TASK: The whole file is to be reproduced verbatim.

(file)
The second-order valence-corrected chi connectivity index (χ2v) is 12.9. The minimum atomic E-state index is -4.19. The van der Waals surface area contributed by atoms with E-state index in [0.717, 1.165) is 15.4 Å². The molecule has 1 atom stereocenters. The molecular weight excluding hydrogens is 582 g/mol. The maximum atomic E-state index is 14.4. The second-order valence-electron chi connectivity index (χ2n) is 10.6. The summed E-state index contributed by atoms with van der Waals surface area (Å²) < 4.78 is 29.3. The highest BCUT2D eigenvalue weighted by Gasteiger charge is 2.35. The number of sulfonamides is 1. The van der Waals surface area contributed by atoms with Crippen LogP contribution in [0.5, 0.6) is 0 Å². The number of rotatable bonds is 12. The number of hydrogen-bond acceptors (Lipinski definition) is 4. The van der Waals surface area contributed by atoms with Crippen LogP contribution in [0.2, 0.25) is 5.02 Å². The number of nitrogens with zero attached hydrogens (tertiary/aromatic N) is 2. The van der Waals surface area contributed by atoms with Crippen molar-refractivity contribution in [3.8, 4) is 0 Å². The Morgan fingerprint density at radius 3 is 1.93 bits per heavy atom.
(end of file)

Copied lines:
The second-order valence-corrected chi connectivity index (χ2v) is 12.9. The minimum atomic E-state index is -4.19. The van der Waals surface area contributed by atoms with E-state index in [0.717, 1.165) is 15.4 Å². The molecule has 1 atom stereocenters. The molecular weight excluding hydrogens is 582 g/mol. The maximum atomic E-state index is 14.4. The second-order valence-electron chi connectivity index (χ2n) is 10.6. The summed E-state index contributed by atoms with van der Waals surface area (Å²) < 4.78 is 29.3. The highest BCUT2D eigenvalue weighted by Gasteiger charge is 2.35. The number of sulfonamides is 1. The van der Waals surface area contributed by atoms with Crippen LogP contribution in [0.5, 0.6) is 0 Å². The number of rotatable bonds is 12. The number of hydrogen-bond acceptors (Lipinski definition) is 4. The van der Waals surface area contributed by atoms with Crippen LogP contribution in [0.2, 0.25) is 5.02 Å². The number of nitrogens with zero attached hydrogens (tertiary/aromatic N) is 2. The van der Waals surface area contributed by atoms with Crippen molar-refractivity contribution in [3.8, 4) is 0 Å². The Morgan fingerprint density at radius 3 is 1.93 bits per heavy atom.